Q: As an end-user of TPC data, we don't have the time or resources to participate in the TPC as a member. However, we are interested in closely following the TPC's activities and announcements. What's the best method for doing this?
A: Subsribe to the Benchmark Status Report. You can also check out the Results from our home page. This listing of all TPC results contains a summary of the system tested, the throughput and price/performance, the total system cost, the operating system, and the database software running on the system.

TPC General Council Meetings
Q: Why are TPC meetings closed? Why is some TPC information confidential? Does this mean the TPC is a closed organization of greedy high-tech vendors?
A: First, the TPC is a non-profit consortium which any organization, big or small, vendors and non-vendors, can join. Second, there are good reasons why certain proceedings are conducted in private or confidentially. Television cameras, for example, are not allowed into court rooms where criminal trials are proceeding. It's recognized that certain kinds of publicity may prejudice the jurors and cause a miscarriage of justice. Sensitive diplomatic negotiations are private, closed affairs. Premature public exposure of these negotiations may very well destroy the agreement. Similarly, TPC meetings are a place where everyone can speak plainly without fear that a statement will be taken out of context and sensationalized. To answer the questions directly: the TPC is open but we sometimes keep our doors closed.

Running a TPC Benchmark
Q: If I want to run a TPC benchmark, do I have to join the TPC?
A: No. TPC benchmarks are industry standards. The TPC, at no charge, distributes its benchmark specifications to the public. Anyone is free to implement and publicize a TPC result. However, it should be noted that the TPC benchmark specifications and policies require the submittal of complete documentation on these tests, which are then reviewed by the TPC Council. If a vendor's TPC benchmark test is determined to be executed improperly or unfairly, a vendor will have to withdraw the result and can no longer use that result publicly. These rules protect users from misleading or false performance claims and preserves the credibility of TPC benchmark results.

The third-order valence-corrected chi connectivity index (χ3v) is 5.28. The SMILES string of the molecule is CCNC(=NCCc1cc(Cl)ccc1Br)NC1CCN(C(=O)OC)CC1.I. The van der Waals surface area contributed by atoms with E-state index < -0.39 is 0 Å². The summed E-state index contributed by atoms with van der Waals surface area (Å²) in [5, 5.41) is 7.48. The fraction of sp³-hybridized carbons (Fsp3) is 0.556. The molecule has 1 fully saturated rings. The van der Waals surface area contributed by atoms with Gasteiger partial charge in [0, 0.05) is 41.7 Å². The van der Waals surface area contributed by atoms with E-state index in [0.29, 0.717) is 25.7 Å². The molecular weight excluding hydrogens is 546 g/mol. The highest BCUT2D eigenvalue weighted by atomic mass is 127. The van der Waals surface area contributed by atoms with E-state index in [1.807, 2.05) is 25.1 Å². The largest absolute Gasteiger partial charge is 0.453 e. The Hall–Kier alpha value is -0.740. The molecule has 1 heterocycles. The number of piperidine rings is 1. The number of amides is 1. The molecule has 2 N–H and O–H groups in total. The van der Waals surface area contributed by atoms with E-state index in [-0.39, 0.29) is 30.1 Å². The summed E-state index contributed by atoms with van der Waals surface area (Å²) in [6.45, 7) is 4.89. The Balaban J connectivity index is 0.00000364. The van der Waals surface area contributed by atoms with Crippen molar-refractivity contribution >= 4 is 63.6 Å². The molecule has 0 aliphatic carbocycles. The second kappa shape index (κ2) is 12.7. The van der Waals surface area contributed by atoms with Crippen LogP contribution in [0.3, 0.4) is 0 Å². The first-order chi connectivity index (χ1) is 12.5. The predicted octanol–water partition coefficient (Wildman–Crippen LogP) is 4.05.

Q: We're not a TPC member, but we're interested in running a TPC benchmark. What do we need to know and what should we do?
A: First, you should secure the latest version of all TPC documents and benchmark specifications from the TPC Administrator's office. Next, you should become familiar with the rules/policies surrounding running and submitting a TPC benchmark. You should be aware, for example, that as of January 1, 1994, all TPC benchmarks must be approved by a TPC auditor. You should also be aware of how to write a proper full disclosure report and when this must be submitted to the TPC before you can use the result publicly. Finally, you should immediately contact one of the TPC auditors to schedule time for an audit of your benchmark test. In addition, since TPC benchmarks are extremely complex and time-consuming to run, you may also want to work with a consultant familiar with how to run TPC benchmarks. A listing of such consultants can be obtained from the TPC Administrator's office.

Q: Can I get TPC benchmark specifications on a software tape?
A: No. TPC benchmark specifications are written documents (approximately 30-50 pages) which define how to setup, run, and document a TPC benchmark. Besides the performance testing, TPC benchmarks require several separate security and reliability tests, which guarantee to users that the system being tested can withstand the rigors of a real production environment. In general, TPC benchmarks are far more complex and time-consuming to implement than benchmarks that execute against a standard software tape.

Auditing Benchmarks
Q: How does the TPC's new auditing system differ from the previous one?
A: The TPC instituted its new auditing system to give TPC results additional credibility. Until January 1, 1994, when the TPC instituted its new auditing system, test sponsors (those who run TPC benchmarks) had the option of having their benchmark audited or not. In addition, test sponsors could hire any independent company or individual to conduct the auditing. Under the new system, all TPC benchmarks must be approved by a TPC certified auditor. A listing of TPC auditors is posted on the website.

Q: How do I get a TPC-certified auditor to audit a TPCbenchmark?
A: Call the TPC Administrator's office or check our home page under Organization for a listing of certified auditors.